slatternly

All Adverb Adjective Noun
304 examples (0.04 sec)
  • No man can continue to love a woman who is slatternly. Cited from Happiness and Marriage, by Elizabeth (Jones) Towne
  • The slatternly girl laid her paper on her knees, but she neither rose nor spoke. Cited from The Puritans, by Arlo Bates
  • The next moment a slatternly-looking girl appeared at the head of the stairs. Cited from Wild Kitty, by L. T. Meade
  • He was set to work in a large room full of men, boys, and slatternly-dressed girls. Cited from A Knight Of The Nineteenth Century, E. P. Roe
  • A woman of rather slatternly appearance came to the door. Cited from The Vision Splendid, by William MacLeod Raine
  • He had a slatternly wife who had already been in prison twice, and who sent her children out to beg. Cited from Dame Care, by Hermann Sudermann
  • A slatternly female, whom I supposed to be the servant, admitted me. Cited from My Friend Smith, by Talbot Baines Reed
  • A knock at the door brought out a slatternly looking colored woman. Cited from The Wife of his Youth and Other Stories of the Color Line, by Chesnutt
  • The door was opened by a woman of ordinary type, slatternly, and with suspicious eye. Cited from Eve's Ransom, by George Gissing
  • She could be to the last degree slatternly. Cited from The Old Wives' Tale, by Arnold Bennett
  • There is nothing to do -- except trail after a small number of slatternly young women we despise and hate. Cited from Mr. Britling Sees It Through, by H. G. Wells
  • A rather slatternly but very active girl soon converted this into a neat breakfast-table, and gave me an excellent breakfast. Cited from Ireland Under Coercion (2nd ed.) (2 of 2) (1888), William Henry Hurlbert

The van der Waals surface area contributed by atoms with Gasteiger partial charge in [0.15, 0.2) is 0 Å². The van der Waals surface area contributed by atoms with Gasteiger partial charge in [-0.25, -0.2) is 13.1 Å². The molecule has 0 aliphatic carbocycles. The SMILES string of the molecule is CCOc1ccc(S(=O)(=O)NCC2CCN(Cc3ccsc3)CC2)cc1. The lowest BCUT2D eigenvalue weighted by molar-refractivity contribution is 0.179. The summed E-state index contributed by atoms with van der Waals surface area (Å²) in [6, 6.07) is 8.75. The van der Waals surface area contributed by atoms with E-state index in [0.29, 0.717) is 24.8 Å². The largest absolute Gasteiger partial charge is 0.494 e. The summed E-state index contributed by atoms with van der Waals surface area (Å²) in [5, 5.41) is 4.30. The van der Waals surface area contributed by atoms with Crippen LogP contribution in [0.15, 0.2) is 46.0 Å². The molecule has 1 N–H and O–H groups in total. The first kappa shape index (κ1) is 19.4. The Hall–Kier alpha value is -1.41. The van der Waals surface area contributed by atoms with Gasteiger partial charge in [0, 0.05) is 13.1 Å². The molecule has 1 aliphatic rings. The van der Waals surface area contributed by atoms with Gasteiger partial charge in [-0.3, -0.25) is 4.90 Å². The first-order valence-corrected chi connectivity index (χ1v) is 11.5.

• The voice was that of a slatternly woman of middle age, thin and complaining. Cited from A Campfire Girl's First Council Fire, by Jane L. Stewart
  • It was a small farm-house carelessly kept outside, slatternly tended within. Cited from Half a Life-time Ago, by Elizabeth Gaskell
  • He had seen a slatternly provincial town, large and picturesque certainly, but with small sense of form or dignity. Cited from The Roll-Call, by Arnold Bennett
  • She seldom left the house, which at first she kept neat and pretty, and then let fall into slatternly neglect. Cited from A Modern Instance, by William Dean Howells
  • Behind him hovered a young woman, who must have been refined and beautiful once, but who now was slatternly, and two children. Cited from The Plunderer, by Henry Oyen
  • The court room was filled with men, both white and black, while a dozen or more slatternly negro women were seated here and there. Cited from The Red Seal, by Natalie Sumner Lincoln
  • The slatternly woman ran her guns out and returned the broadside with promptitude. Cited from M. or N. "Similia similibus curantur", by G.J. Whyte-Melville
  • There were five children, ranging in age from ten down to two, and the mother looked the very picture of slatternly discomfort. Cited from Punch, Vol. 101, July 25, 1891, ed. by Sir Francis Burnand
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How slatternly gets used